February 14, 2018 6:44 pm
Updated: October 23, 2018 6:16 pm

Property tax increases, utility rate hikes not receiving warm welcome from Moose Jaw residents

Moose Jaw City Council has been faced with some tough choices: Cut services or hike taxes. Last council made their decision, and as Marney Blunt tells us, it's one many Moose Jaw residents aren't in favour of.

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Living in the Friendly City is going to get more costly, and it’s not receiving a warm welcome from residents.

“It sucks,” one resident said. “It keeps going up every year, it’s getting ridiculous.”

“Who can afford that on minimum wage? Nobody,” another resident said.

On Tuesday night Moose Jaw City Council voted in favour of increasing property taxes by 5.01 per cent. For the average Moose Jaw homeowner, with an assessed property value of $252,000, that means paying an extra $5.35 a month.

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Council also voted in favour of increasing water utility rates by 15 per cent and increasing sanitary sewer rates by six per cent. That will cost the average resident an extra $11 a month.

READ MORE: Moose Jaw city council approves 5.01% property tax increase, 15% water utility increase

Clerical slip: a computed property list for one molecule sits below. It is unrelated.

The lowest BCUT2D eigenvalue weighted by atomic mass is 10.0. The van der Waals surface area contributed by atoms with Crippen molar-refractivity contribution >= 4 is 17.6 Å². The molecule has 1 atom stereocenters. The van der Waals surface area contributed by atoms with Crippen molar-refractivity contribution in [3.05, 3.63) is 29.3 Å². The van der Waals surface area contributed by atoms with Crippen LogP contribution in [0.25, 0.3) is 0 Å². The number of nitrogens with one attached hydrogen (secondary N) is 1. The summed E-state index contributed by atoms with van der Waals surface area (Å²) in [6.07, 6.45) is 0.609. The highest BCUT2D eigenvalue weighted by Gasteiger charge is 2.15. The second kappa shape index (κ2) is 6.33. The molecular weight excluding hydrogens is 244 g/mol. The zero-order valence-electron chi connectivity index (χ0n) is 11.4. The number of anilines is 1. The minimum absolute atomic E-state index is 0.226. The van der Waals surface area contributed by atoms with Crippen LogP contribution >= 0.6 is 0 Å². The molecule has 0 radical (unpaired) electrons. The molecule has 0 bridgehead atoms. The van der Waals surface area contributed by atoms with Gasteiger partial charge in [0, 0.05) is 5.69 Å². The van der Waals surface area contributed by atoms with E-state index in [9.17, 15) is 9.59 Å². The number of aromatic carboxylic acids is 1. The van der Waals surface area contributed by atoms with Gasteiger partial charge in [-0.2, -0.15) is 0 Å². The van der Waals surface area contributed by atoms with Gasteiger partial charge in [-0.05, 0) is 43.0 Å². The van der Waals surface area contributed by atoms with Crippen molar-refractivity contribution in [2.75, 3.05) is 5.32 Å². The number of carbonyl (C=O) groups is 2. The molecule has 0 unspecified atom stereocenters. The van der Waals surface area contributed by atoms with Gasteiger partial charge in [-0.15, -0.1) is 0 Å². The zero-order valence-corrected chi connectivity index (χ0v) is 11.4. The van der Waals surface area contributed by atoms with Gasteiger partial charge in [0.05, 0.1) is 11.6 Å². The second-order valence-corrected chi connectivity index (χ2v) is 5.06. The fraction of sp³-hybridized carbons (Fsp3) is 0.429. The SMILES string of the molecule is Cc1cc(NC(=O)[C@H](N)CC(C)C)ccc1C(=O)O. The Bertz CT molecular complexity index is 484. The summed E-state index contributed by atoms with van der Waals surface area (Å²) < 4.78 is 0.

The interim chairperson Citizens Advocating for Sensible Taxation (CAST), Terry Gabel, is critical of some of the decisions of council.

“(A) four per cent operating budget is pretty high, I would have liked to have seen more spent on capital. Less than one per cent of this increase is going to go to capital spending, which means infrastructure,” Gabel said.

“It’s disappointing to see some of the councillors discussing spending the reserves without a plan, and it’s disappointing to see a four per cent increase in operating when the issue in front of council is infrastructure.”

The Moose Jaw & District Chamber of Commerce says local businesses are going to feel the impacts of this year’s budget, but the Chamber’s CEO is maintaining a positive outlook.

“I think there’s lots of potential opportunities for us going ahead,” Moose Jaw & District Chamber of Commerce CEO Rob Clark said. “This here is another kick to the knees, but I am still optimistic that our future in 2018 is going to be good.”

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